This is called Pan d’oro, or golden bread. It is a panettone, which is a sweet bread, but it is not the classic one we know with the round top, raisins and candied fruit pieces. This is a very tall, star-shaped and airy vanilla bread from Verona that is served covered in zucchero vanigliato, or vanilla scented powdered sugar. Are your teeth hurting yet? Yeah, it’s sweet. It’s a favorite with the kids not only for the sweet bread factor, but also because it’s fun to shake it up in the bag with the sugar. There are always volunteers for that!
Vernazza is well on its way to normalcy and while I no longer write updates on their status, you can learn about the devastating floods of 2011 by clicking the label "Vernazza Updates". For the latest information from the organizations in Vernazza and Monterosso, visit SaveVernazza and Rebuild Monterosso.
03 March 2011
Before leaving for a trip back to the US, I was invited to join my cousin and his family and friends for la polentata, or polenta party. They live just outside of Rome and I was going to pass a few days with them before my flight out. I was very excited at the prospect of joining a real polenta party! I had never been to one before, and even though my in-laws questioned why I was going to Rome for a polenta party, I couldn’t wait! Italians are very particular about traditional dishes and some think that polenta just can't be made outside of Lombardia (the region that is known for polenta). But seriously, it’s cornmeal in a box…something that can be made anywhere—even as FAR AWAY as Rome.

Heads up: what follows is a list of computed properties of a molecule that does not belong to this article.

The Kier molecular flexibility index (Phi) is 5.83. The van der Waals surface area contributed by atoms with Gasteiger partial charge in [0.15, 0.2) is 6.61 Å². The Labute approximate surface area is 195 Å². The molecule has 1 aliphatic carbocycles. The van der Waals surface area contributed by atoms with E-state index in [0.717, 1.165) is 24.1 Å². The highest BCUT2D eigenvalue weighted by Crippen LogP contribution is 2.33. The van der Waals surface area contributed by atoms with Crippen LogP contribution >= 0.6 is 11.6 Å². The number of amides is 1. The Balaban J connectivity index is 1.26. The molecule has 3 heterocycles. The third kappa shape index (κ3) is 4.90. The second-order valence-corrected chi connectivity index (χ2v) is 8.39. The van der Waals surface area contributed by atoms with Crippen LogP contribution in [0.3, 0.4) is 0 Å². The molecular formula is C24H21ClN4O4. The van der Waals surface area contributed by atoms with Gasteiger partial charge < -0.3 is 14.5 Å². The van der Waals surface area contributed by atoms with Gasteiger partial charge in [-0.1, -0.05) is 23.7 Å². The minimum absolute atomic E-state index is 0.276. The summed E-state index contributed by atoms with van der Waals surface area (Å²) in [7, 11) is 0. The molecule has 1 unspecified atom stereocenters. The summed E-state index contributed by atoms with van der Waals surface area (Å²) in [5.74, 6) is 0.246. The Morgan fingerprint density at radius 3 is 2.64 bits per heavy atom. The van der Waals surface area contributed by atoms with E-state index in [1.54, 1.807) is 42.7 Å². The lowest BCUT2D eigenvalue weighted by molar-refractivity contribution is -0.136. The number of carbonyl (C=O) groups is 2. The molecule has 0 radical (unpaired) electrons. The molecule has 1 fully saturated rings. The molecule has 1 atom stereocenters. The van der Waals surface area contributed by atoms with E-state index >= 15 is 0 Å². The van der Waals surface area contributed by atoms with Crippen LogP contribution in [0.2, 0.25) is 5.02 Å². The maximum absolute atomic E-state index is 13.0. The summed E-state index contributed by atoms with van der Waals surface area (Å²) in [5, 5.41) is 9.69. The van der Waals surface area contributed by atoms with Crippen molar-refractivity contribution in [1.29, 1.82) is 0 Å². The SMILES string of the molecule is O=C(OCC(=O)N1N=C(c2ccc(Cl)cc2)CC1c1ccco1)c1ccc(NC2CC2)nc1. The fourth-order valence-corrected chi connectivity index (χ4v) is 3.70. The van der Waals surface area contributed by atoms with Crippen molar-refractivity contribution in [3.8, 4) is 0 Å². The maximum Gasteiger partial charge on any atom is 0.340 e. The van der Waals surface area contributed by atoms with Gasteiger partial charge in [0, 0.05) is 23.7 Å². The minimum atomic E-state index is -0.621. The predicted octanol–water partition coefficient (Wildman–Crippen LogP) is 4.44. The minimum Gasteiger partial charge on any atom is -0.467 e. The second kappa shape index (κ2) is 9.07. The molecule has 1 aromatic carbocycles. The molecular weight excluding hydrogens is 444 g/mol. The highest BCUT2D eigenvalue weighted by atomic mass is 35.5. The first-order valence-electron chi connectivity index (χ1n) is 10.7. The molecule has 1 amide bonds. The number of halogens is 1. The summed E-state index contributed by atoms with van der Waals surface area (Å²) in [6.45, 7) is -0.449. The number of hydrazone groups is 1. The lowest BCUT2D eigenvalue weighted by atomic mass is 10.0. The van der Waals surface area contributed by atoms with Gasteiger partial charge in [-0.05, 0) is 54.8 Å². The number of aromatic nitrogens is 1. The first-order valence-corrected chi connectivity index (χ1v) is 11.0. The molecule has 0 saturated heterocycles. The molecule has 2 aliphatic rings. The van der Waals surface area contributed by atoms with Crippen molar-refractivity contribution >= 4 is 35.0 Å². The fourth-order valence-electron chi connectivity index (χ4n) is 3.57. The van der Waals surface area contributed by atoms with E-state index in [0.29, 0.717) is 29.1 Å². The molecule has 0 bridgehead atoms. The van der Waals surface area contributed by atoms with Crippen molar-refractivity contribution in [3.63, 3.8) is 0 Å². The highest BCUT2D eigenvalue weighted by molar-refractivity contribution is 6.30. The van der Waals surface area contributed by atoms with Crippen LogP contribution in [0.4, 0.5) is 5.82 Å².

01 March 2011
Italian cities are cluttered with large apartment buildings, narrow streets and many old buildings with 5-7 stories, often without an elevator. The buildings lucky enough to have elevators are only made for a maximum of two to four people. If you have ever been inside an Italian apartment building elevator, you know how cramped it can be. When my in-laws come home from grocery shopping, they load their tiny elevator with the bags and my mother-in-law rides it up while my father-in-law takes the stairs!
So in my curiosity of wondering how things work, I have always wondered how people move their furniture into high floor apartments. Plus, Italians have large pieces of furniture; in part because the standard for ceiling height is at least ten feet. They have entertainment units aptly called parete (meaning wall) because it fills an entire wall; an armadio, or wardrobe, for each bedroom that is at least eight feet tall and also covers an entire wall; dining room furniture, couches etc. I have found myself scratching my head many times trying to figure out how they move these monoliths from one place to another. And you never see people moving in or struggling to carry furniture up the stairs--so how do they do it?